Today, alarm is focused on the even more pathetic regime in North Korea, which has now tested a couple of atomic devices that seem to have been fizzles. There is even more hysteria about Iran, which has repeatedly insisted it has no intention of developing weapons. If that regime changes its mind or is lying, experience suggests it is likely to find that, except for stoking the national ego for a while, the bombs are substantially valueless and a very considerable waste of money and effort.
A daunting task
Politicians of all stripes preach to an anxious, appreciative, and very numerous choir when they, like President Obama, proclaim atomic terrorism to be “the most immediate and extreme threat to global security.” It is the problem that, according to Defense Secretary Robert Gates, currently keeps every senior leader awake at night.
This is hardly a new anxiety. In 1946, atomic bomb maker J. Robert Oppenheimer ominously warned that if three or four men could smuggle in units for an atomic bomb, they could blow up New York. This was an early expression of a pattern of dramatic risk inflation that has persisted throughout the nuclear age. In fact, although expanding fires and fallout might increase the effective destructive radius, the blast of a Hiroshima-size device would “blow up” about 1% of the city’s area—a tragedy, of course, but not the same as one 100 times greater.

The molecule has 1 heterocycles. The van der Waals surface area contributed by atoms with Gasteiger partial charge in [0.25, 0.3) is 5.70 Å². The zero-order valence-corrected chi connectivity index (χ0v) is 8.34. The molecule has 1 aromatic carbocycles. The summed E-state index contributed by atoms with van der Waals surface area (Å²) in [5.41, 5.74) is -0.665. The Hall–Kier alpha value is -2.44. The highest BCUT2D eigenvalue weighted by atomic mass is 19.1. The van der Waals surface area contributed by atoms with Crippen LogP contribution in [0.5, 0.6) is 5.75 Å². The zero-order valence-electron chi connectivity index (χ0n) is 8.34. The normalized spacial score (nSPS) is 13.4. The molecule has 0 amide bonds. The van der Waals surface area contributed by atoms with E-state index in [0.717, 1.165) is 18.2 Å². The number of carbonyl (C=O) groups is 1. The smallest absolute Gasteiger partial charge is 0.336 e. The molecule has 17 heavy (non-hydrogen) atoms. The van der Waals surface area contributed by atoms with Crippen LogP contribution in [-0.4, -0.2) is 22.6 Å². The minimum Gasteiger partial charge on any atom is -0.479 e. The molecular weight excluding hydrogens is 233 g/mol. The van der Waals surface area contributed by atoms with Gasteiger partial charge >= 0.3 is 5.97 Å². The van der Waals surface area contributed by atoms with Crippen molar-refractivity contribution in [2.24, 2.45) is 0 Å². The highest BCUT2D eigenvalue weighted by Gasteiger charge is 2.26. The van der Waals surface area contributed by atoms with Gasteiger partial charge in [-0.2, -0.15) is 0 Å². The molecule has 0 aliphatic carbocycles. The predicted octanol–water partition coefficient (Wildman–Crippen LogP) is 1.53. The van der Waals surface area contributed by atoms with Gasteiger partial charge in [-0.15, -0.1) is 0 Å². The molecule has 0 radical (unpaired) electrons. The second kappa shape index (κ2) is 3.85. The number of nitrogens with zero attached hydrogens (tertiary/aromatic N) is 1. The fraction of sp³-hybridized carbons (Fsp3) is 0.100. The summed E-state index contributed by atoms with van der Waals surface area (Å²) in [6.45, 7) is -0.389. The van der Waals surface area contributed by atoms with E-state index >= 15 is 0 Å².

In the early 1970s, nuclear physicist Theodore Taylor proclaimed the atomic terrorist problem to be “immediate,” explaining at length “how comparatively easy it would be to steal nuclear material and step by step make it into a bomb.” At the time he thought it was already too late to “prevent the making of a few bombs, here and there, now and then,” or “in another ten or fifteen years, it will be too late.” Three decades after Taylor, we continue to wait for terrorists to carry out their “easy” task.
In contrast to these predictions, terrorist groups seem to have exhibited only limited desire and even less progress in going atomic. This may be because, after brief exploration of the possible routes, they, unlike generations of alarmists, have discovered that the tremendous effort required is scarcely likely to be successful.